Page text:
Retired RAF Squadron Leader celebrates 100 years of his 'good life'

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A retired Royal Air Force squadron leader has spoken about how he has had a "good life" and enjoyed his time in the services as he celebrated his 100th birthday.

A party was held for Derrick Grubb, of Havant, on Monday by the Veterans Group which meets at the Rowans Hospice's Living Well Centre in Waterlooville, to mark his milestone birthday. Mr Grubb joined the RAF in July 1942 and served with the 112 Squadron, one of the first squadrons to receive the Curtiss P40 Kittyhawk fighter bomber.

While based in Italy in 1943, he was shot down and captured as a prisoner of war and held for a year before he was forced to march hundreds of miles westwards as the German army retreated at the end of the war. Mr Grubb, who served in the RAF for 34 years, went on to write a book about his experiences and to educate his grandchildren.

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When asked about the secret of his long life, Mr Grubb, whose birthday was on April 12, told the PA news agency: "I don't know, I've had a good life, I haven't had any bad ills in my life and I haven't been in hospital apart from a minor operation and I was only there two days. I've thoroughly enjoyed my service life, I enjoyed it so much I wrote a book about it.

Derrick joined the RAF in 1942, serving with 112 squadron, and flew Kittyhawks from the beaches of Italy. He was shot down and imprisoned on June 6 1944 at Stalag Luft 7 in Poland. Photo: Ben Birchall/PA WireDerrick joined the RAF in 1942, serving with 112 squadron, and flew Kittyhawks from the beaches of Italy. He was shot down and imprisoned on June 6 1944 at Stalag Luft 7 in Poland. Photo: Ben Birchall/PA Wire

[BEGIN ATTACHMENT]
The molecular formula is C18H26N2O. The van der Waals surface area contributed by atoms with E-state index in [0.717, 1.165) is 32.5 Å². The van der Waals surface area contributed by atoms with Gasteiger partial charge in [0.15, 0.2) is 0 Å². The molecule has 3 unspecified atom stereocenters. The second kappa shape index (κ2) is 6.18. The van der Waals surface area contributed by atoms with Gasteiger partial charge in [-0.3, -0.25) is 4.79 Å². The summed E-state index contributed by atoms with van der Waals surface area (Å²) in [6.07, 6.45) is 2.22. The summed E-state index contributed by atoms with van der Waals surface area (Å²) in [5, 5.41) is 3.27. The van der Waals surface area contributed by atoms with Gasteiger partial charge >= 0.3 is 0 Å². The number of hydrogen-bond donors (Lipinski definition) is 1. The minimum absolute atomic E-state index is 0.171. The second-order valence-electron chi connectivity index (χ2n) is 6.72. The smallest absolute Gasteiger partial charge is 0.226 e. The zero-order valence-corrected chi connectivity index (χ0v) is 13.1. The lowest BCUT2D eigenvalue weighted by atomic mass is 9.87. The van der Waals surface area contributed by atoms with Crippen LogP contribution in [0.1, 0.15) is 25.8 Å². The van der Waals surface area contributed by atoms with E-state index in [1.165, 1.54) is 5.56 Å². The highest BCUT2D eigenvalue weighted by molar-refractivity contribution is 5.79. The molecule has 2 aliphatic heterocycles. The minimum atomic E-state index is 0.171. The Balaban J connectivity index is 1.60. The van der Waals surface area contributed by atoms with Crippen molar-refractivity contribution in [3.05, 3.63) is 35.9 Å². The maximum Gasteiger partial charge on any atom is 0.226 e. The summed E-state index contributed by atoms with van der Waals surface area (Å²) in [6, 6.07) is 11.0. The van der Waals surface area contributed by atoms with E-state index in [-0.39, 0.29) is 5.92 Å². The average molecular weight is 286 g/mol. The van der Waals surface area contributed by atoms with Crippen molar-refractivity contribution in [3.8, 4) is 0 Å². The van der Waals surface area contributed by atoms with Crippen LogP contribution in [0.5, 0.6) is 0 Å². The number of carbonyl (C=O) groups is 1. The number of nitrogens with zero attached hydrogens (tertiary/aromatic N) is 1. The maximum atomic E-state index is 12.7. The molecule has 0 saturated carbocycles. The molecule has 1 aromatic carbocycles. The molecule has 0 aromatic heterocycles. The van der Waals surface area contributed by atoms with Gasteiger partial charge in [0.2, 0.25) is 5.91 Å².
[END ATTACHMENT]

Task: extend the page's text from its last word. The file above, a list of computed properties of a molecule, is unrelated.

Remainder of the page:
Derrick joined the RAF in 1942, serving with 112 squadron, and flew Kittyhawks from the beaches of Italy. He was shot down and imprisoned on June 6 1944 at Stalag Luft 7 in Poland. Photo: Ben Birchall/PA Wire

"I trained as a pilot and got shot down in operations over Italy and spent a year in a prisoner of war camp and when I came back, they asked me what I wanted to do, I said 'fly'. So I signed up for four years and during those four years they asked me if I wanted to be commissioned and I served all in all for 34 years. It was all so enjoyable I wrote about my life in the air force."

Explaining why it was still important to commemorate the war, he added: "It's a sad time but it's something to be remembered and I am sure we will always remember it because it's a damn good job it was finished. At the time, as a young man of 18 when I joined up, everything was so new, I hadn't been out of the country before, going to South Africa, on a train for two days going up to Rhodesia, Zimbabwe now, trained as a pilot there then went up to the Middle East and Italy and then I got shot down.

"It was an adventure for an 18-year-old boy at the time and that's how you looked upon it and the same with the POW camp and the long march but it is when you get to this age and you think about it, it was all terrible, it shouldn't have been there, it had to be done. I was happy I was there. If I had the chance again, I would go only because it affected us so much and if they had overrun us like they did the other countries and treated us like the others... it should never be done again."